Thursday, May 15, 2008

I got a Blog Award!

Michelle over at Big Blueberry Eyes passed this on to me!

Now I get to pass this on to some people:

Lesley at All About Patrick & Laura

Liesa at The Burke Family Blog

Melanie at And Baby Makes 4

LeAnne at House of Howard

Tuesday, May 13, 2008

Earthquake in Atmore????

Last Monday afternoon, we felt our building shake and wondered what it was - but blew it off as nothing and really didn't give it any other thought! Well, in the Monday, May 12, 2008 edition of the Atmore Advance, there was the following article:
Shake may have been a quake
By Adam Prestridge
Those who felt the ground shake Monday afternoon in Atmore and the surrounding areas are convinced that it was an earthquake.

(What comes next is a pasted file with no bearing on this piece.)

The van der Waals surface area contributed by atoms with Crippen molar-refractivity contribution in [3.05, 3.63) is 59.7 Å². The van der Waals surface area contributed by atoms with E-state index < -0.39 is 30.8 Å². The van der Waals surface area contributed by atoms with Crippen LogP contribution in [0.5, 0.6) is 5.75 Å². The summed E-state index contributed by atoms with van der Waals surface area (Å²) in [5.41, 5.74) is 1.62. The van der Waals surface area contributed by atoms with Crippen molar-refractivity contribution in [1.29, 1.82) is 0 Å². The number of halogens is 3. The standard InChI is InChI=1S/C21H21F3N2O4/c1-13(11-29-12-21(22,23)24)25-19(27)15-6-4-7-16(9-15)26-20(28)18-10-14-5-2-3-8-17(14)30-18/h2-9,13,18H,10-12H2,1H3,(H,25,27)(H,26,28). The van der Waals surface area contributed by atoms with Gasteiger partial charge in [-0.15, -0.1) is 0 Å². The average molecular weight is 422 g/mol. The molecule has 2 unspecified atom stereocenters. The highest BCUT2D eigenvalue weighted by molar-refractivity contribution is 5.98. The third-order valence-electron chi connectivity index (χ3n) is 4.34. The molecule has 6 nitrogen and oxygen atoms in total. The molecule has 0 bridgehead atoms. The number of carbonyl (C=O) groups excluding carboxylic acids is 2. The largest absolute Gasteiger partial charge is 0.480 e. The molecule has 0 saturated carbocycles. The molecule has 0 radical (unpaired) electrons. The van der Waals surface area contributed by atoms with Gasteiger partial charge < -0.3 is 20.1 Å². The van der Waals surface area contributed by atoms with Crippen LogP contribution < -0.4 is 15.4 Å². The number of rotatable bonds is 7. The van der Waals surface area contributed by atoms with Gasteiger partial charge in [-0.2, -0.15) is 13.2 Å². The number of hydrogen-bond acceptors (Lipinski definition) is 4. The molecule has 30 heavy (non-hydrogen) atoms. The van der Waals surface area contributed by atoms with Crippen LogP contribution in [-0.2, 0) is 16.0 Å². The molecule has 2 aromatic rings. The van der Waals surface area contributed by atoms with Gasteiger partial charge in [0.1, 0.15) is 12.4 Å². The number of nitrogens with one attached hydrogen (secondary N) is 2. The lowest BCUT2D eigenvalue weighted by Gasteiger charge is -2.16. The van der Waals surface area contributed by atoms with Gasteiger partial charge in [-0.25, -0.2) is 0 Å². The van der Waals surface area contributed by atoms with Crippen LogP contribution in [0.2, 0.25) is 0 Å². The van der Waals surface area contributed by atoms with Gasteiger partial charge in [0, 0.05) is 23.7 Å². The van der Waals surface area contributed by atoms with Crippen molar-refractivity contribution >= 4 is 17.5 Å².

U.S. Geological Survey geophysicist Lisa Wald, who also serves as the organization’s Web manager for earthquake hazard programs, could not rule out that the brief shaking felt in Atmore and Poarch was a small earthquake after performing some research for the Advance.
“There’s an outside chance that there was some small earthquake that was felt very locally,” Wald said. “If there have been reports made locally, then it’s possible. However, we did not receive reports from anyone, but there is still an outside chance.”
The Advance fielded numerous calls reporting the possible earthquake. Upon further research, a spokesperson with the National Weather Service out of Mobile confirmed that they had also received calls inquiring about a possible earthquake.
Wald initially researched regional information for the State of Alabama on the U.S. Geological Survey’s Web site to see if a recent earthquake had been documented. After finding that no earthquake had been recorded she agreed to perform further research in hopes of finding an answer.